Vanness began taking GED classes and studying law in the prison library to find a way to challenge his sentence. He had a purpose, but prison still exacted a toll.
“It destroyed my family mentally. It destroyed me mentally,” Vanness said. “I’m just holding on. That’s my story.”
Crystal Jones, Vanness’s eldest daughter, recalls all the times her father wasn’t there. There were illnesses. There was the time a man broke into the family’s home and robbed them at gunpoint. There were the holidays.
“We had such a connection,” Jones said of Vanness, who went to prison when she was 12. “His daughter needs him.”
Then, there were the missed family milestones. Vanness was not there for the birth of his youngest daughter, his grandson or the deaths of his parents.
Vanness recalled his final conversation with his mother, who never gave up hope he would be released: “I don’t know if I’m going to be with you when get out. Go find a wife and be with your daughter.”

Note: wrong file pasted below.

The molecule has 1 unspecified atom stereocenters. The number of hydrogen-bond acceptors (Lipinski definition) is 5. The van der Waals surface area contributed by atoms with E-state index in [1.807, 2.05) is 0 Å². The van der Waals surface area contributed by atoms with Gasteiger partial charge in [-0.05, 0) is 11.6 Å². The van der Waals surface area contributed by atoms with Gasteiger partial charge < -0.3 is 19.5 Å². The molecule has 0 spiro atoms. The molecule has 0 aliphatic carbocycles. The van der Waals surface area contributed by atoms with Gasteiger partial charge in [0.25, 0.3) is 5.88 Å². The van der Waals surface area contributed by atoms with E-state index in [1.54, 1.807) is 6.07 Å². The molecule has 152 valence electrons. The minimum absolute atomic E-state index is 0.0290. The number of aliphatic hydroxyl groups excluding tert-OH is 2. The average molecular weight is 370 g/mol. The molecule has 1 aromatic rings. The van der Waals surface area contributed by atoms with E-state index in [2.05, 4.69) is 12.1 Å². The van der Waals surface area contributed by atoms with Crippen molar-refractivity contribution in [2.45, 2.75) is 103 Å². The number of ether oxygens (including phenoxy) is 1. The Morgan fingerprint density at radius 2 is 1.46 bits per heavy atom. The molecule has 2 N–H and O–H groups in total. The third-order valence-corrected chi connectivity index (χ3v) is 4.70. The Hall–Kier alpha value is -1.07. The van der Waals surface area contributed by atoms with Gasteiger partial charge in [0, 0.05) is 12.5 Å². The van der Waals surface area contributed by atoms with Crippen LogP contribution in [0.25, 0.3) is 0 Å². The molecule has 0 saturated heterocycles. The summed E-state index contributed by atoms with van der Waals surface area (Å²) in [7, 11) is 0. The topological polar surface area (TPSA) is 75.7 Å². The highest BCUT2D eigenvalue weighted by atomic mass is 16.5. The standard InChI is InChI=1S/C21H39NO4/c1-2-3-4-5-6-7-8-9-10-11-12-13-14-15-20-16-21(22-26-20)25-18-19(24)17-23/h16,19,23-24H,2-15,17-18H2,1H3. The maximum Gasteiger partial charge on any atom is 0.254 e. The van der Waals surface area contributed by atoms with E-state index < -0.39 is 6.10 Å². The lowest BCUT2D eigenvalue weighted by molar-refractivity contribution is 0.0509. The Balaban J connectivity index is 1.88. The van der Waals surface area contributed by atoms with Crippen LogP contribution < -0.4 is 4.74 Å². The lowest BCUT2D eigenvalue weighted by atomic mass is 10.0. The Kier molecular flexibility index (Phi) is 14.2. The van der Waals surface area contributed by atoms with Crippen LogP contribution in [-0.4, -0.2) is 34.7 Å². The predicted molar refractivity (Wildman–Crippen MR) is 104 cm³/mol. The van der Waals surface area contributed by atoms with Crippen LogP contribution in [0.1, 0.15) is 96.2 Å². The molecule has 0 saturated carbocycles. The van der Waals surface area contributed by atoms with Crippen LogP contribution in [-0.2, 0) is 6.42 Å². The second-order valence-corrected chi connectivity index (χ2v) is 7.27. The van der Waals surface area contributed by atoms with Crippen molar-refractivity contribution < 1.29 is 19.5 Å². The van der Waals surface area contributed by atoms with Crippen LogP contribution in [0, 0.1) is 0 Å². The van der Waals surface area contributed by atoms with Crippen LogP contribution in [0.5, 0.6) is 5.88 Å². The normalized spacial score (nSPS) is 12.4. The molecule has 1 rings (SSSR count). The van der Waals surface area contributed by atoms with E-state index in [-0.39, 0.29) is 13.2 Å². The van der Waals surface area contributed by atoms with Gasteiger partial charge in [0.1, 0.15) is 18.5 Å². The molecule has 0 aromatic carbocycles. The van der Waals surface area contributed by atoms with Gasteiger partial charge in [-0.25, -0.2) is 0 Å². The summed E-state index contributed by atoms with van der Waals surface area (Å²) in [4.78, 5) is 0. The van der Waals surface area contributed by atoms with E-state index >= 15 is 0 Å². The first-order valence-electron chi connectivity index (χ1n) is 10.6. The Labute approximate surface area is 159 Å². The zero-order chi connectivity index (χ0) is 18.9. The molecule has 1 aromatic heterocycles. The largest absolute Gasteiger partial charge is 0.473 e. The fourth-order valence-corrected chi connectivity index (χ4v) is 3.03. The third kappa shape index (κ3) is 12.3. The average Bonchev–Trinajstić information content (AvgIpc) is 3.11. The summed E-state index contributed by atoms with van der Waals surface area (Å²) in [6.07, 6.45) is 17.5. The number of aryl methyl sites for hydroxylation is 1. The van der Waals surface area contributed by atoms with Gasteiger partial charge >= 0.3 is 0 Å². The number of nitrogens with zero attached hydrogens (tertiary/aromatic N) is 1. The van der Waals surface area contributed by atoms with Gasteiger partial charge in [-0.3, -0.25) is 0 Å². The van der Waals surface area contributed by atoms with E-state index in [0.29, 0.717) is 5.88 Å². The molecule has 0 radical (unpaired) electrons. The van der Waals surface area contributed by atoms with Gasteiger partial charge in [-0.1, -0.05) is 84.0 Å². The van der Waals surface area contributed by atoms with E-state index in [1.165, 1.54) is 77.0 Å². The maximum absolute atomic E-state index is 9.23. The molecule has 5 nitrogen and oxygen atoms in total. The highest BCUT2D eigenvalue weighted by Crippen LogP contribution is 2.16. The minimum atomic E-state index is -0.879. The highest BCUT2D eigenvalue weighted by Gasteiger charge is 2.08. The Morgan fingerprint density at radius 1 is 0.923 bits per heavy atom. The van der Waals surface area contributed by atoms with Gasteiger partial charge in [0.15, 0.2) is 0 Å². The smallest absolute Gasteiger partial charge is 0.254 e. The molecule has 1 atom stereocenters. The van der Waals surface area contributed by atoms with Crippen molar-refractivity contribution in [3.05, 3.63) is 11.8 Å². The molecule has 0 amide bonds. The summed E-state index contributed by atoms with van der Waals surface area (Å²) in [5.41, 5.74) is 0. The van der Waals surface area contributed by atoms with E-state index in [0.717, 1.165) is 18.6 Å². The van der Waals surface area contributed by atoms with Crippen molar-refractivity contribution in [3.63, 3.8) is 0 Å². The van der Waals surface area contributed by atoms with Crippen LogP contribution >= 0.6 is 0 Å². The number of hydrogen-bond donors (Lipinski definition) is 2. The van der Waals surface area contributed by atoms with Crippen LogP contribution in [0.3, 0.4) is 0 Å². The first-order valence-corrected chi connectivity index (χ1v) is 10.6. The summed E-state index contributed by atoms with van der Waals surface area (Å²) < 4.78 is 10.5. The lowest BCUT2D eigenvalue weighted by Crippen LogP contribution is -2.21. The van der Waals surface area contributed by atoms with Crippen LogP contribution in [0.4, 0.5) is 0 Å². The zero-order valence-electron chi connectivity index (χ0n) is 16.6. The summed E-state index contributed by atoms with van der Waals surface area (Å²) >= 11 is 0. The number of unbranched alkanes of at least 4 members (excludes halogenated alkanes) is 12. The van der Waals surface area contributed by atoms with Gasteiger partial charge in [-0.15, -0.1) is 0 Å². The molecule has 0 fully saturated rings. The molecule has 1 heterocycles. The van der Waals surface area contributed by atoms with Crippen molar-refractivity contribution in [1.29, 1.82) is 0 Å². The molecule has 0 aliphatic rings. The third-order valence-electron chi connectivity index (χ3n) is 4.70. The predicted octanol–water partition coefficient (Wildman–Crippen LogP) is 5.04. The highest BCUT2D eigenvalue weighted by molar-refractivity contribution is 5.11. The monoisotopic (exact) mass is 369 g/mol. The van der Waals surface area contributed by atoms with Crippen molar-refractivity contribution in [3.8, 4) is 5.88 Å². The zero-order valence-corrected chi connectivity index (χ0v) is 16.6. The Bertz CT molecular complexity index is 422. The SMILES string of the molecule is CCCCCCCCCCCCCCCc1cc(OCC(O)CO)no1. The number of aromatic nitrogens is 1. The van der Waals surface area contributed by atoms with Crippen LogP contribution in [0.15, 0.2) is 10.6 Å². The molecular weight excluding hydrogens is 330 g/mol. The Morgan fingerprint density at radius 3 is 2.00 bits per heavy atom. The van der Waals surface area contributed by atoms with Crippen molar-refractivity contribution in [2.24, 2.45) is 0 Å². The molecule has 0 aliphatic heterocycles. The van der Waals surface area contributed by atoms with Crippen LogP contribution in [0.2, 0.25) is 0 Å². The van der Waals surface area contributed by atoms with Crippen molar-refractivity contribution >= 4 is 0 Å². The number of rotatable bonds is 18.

Mary Price, general counsel for Families Against Mandatory Minimums, said Vanness’s story is common.
“Mandatory minimums are the crudest of tools,” she said. “They prevent judges from making individualized assessments and force them to impose one-size-fits-all punishments.”
FAMM contends that the mandatory minimums have helped push the federal prison population from 25,000 in 1980 to nearly 218,000 today. The group and others also argue there is a racial disparity in the mandatory minimums.
Those factors have driven a loosening of sentencing guidelines, as well as the Obama administration clemency initiative. But not everyone is on board.
The National Association of Assistant U.S. Attorneys said in a letter to the U.S. Sentencing Commission that the clemency proposal represented a “grave danger.” NAAUSA pointed to a Bureau of Justice Statistics report that showed that between 2005 and 2010, 77 percent of drug offenders were arrested again within five years of their release.
To qualify for clemency, inmates must, among other things, be low-level, nonviolent offenders, have served at least 10 years and demonstrated good conduct in prison.
Vanness said he will apply.
If he is granted clemency, he plans to speak to high school students about the dangers of drugs. And he would reunite with his children.
For the first time in a long time, he can see a future for himself.
“They gave me time like I had trafficked 50 pounds of cocaine. It took me getting life in prison to realize it wasn’t worth it,” Vanness said. “I think I would be a good, productive member of society.”